Being a travel buff, Harsha went on a lot of backpacking trips across South-East Asia and Europe. His traveling pursuits taught him a lesson or two about the world, which has also helped in his entrepreneurial journey.

In one of his backpacking trips, Harsha realised how to tackle failures and unpreparedness with calmness and patience. “I went on a bicycle trip across Portugal and was not at all prepared for the weather conditions. I was exhausted, stranded and on the verge of giving up on the trip. I was helped by my holiday host, who took me in and helped instil the confidence to continue the journey. I was under a lot of pressure and he just told me that if I can’t cycle uphill then I should hitch a ride uphill, and cycle only downhill. Which made a lot of sense then. He also made me understand that it was okay to pause and take a break and think about the long-term goal and not the short-term failures.”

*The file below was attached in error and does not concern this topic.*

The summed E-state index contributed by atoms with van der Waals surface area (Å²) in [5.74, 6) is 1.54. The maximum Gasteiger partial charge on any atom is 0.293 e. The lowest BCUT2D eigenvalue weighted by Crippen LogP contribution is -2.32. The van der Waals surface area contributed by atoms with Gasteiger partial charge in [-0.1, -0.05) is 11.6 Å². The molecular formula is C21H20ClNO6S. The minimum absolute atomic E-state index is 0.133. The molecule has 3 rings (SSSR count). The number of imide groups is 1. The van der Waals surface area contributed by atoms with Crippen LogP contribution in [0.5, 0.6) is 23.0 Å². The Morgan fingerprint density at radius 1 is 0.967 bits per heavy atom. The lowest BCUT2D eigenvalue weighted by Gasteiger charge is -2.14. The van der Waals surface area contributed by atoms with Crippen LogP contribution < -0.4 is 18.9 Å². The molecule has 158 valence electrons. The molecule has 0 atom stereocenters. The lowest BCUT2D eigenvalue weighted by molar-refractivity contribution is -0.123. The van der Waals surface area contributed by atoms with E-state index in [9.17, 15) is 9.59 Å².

These incidents have shaped Harsha, and even today he thinks that the issues of short-term can be resolved by not trying to put too much pressure and thinking about the long-term goals. “I think I have tried to apply the Zen approach in life to the extent possible and this has been immensely helpful in gaining some composure. That whole trip was about three months of cycling which was about 4,000 km by myself from Portugal to Turkey.”

Being an entrepreneur

According to Harsha, one personality trait that has shaped him as an entrepreneur is stubbornness. “I was really stubborn about doing things that excited me and was ready to commit myself to it,” he says.

This is one of the reasons why he chose to give up campus placements and took a one-year gap before joining IIM-Calcutta.